Living Science

December 7, 2000

The 7-foot Queensland Carpet Python was considerably more comfortable in our room than most of us--except for Sarah, who had no apparent fear. Mom would freak out if she knew!

These Living Science people really believe in hands-on-education. Our 50-minute program, called the "Rain Forests of the World," will be something to remember for quite a while.

We really didn't know what to expect next when Mrs. Walker from the Living Science Foundation visited our classroom. She displayed a variety of animals from the tropical regions of our planet.

The African Grey Parrot didn't mind us petting his beautiful plumage. We were allowed to decide how much we wanted to interact with each animal. If we gave Mrs. Walker one thumb up, that meant we wanted to touch the animal.

If we gave her the two thumbs up signal, that meant we wanted to hold the animal--even if it was green and slimy.

Amphibians are the smallest class of living vertebrates. Jeffrey is amazed with the grip of the Waxy Tree Frog. Amphibian comes from the Greek "Amphibios", which means to lead a double life by living alternately on land and in water.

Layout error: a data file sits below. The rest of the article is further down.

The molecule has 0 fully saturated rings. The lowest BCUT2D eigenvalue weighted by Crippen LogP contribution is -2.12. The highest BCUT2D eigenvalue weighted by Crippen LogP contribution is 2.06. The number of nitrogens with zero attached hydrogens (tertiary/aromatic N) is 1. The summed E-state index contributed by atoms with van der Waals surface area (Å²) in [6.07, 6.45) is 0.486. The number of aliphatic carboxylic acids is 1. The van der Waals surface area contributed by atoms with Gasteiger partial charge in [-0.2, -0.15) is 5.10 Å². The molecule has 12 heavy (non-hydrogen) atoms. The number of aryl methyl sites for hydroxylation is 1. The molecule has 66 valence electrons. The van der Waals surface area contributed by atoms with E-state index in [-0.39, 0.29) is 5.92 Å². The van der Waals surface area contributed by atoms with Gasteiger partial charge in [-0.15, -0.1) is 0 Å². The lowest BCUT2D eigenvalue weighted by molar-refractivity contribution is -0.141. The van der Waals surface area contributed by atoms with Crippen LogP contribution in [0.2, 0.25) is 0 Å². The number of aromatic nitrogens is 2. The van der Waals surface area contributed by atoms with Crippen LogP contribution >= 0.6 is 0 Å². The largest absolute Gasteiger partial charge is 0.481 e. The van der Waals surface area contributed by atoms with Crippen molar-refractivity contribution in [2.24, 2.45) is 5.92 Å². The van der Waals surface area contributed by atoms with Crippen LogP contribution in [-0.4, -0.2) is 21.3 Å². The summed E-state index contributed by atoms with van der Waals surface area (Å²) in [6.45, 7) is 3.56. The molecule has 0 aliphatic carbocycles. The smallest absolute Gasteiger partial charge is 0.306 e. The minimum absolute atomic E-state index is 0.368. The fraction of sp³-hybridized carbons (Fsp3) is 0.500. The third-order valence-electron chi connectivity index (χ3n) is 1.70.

Kevin can hardly believe the size of this African Millipede. With four legs per body segment, this creature really gets a grip on things in the African grasslands. Like most giant black millipedes, this guy is quite harmless; but they do discharge a secretion which can create a mild burning sensation if it gets into a recent cut. Millipedes play an important role in the environment by feeding on decaying organic matter--not fingers.

 Sheldon is a beautiful Red-footed Tortoise who enjoyed a slow tour of our classroom.

Brigitte and Mario were fascinated by the color and texture of his shell. Sheldon is only 18 years old and could easily live another 60 years.

The Living Science Foundation provides science programs in Michigan and California schools.

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